Vitamin D supplementation changes gut microbiome of young infants

Reuters Health Information: Vitamin D supplementation changes gut microbiome of young infants

Vitamin D supplementation changes gut microbiome of young infants

Last Updated: 2020-08-26

By Megan Brooks

NEW YORK (Reuters Health) - Vitamin D supplementation leads to some apparently favorable changes in a baby's microbiome, most notably a lower abundance of Megamonas bacteria at three months of age, according to new data from the Canadian Healthy Infant Longitudinal Development (CHILD) study.

"Little is known about Megamonas (genus of Veillonellaceae) in infancy or adulthood, but we previously found this gut microbe to be more common in male infants born to mothers with asthma in the CHILD birth cohort," senior author Dr. Anita Kozyrskyj of the University of Alberta, in Edmonton, told Reuters Health by email.

"Interestingly, maternal history of asthma is also a risk factor for more severe respiratory viral infection in infants. Based on this limited evidence, reduced abundance of Megamonas in the gut following infant vitamin D supplementation would be a healthy thing. Its role definitely merits further investigation," said Dr. Kozyrskyj.

Vitamin D plays an important role in early life, supporting bone metabolism and healthy immune system development. Pregnant and nursing mothers often take vitamin D supplements and the diets of infants are often supplemented with vitamin D via drops or formula.

To better understand the impact of vitamin D supplementation on infant gut microbiota and Clostridioides difficile colonization, the researchers studied fecal samples from 1,157 mother-infant pairs in the CHILD cohort study.

Overall, at an average age of 3.52 months, two-thirds of infants were receiving vitamin D supplements; 75% of exclusively breastfed infants were supplemented with vitamin D.

Among all infants, direct vitamin D supplementation of infants correlated significantly with a lower abundance of Megamonas (Q=0.01) in gut microbiota, independent of feeding mode, the researchers report in Gut Microbes.

Overall, nearly 30% of infants carried C. difficile, with a lower incidence of the bacterium among infants who were exclusively breastfed infants. However, after adjusting for breastfeeding status and other factors, neither infant nor maternal vitamin D supplementation was associated with C. difficile colonization.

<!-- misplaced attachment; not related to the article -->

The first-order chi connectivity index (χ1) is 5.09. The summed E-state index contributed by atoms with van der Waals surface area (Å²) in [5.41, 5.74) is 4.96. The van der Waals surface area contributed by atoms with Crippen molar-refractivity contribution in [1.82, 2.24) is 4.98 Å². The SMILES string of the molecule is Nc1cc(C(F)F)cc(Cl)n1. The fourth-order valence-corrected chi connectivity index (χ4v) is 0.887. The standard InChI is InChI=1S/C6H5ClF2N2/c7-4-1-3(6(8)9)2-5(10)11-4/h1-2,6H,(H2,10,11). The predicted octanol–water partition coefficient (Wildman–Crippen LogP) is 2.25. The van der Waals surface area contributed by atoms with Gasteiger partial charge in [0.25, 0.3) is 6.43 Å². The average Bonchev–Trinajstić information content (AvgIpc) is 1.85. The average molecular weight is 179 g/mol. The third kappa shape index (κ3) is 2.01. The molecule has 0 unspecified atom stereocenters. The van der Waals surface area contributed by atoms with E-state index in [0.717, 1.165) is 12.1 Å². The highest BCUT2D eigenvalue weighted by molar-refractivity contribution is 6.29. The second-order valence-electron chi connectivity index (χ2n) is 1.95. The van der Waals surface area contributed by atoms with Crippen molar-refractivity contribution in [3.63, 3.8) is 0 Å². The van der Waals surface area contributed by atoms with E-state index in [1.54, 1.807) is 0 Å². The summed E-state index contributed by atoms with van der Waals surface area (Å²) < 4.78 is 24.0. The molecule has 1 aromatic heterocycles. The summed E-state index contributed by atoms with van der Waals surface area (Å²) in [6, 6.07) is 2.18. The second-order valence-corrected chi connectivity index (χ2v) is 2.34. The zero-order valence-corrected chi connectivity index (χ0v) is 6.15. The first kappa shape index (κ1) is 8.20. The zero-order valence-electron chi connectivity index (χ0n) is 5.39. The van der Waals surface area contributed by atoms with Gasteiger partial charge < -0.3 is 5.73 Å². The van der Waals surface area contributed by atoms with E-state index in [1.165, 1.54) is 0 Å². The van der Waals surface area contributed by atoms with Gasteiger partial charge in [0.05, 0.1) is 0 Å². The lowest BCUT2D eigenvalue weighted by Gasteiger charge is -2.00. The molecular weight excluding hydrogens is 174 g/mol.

However, maternal prenatal consumption of three or more cups of vitamin-D fortified milk per day reduced the likelihood of C. difficile colonization in exclusively breastfed infants by 60% (adjusted odds ratio, 0.40; 95% confidence interval, 0.19 to 0.82), even after taking into account maternal or infant vitamin D supplementation and other factors.

"We know that tolerance of cow's milk in infants and adults has an inhibitory influence on C. difficile colonization. C. difficile is capable of fermenting protein. If more cow's milk protein is absorbed in the upper intestine, less of it will be present in the lower intestine to encourage the growth of C. difficile," Dr. Kozyrskyj told Reuters Health.

"Other studies have reported reduced risk of cow's milk allergy in offspring following maternal intake of vitamin D from food during pregnancy. Fortified milk is a common source of vitamin D. All together, these findings suggest that a pregnancy diet, naturally enriched with vitamin D (that is, vitamin D in food and not supplements), can reduce intolerance to cow's milk and colonization with C. difficile in young children," she added.

The study was supported by the Canadian Institutes of Health Research. The researchers have indicated no relevant disclosures.

SOURCE: Gut Microbes, online August 11, 2020.

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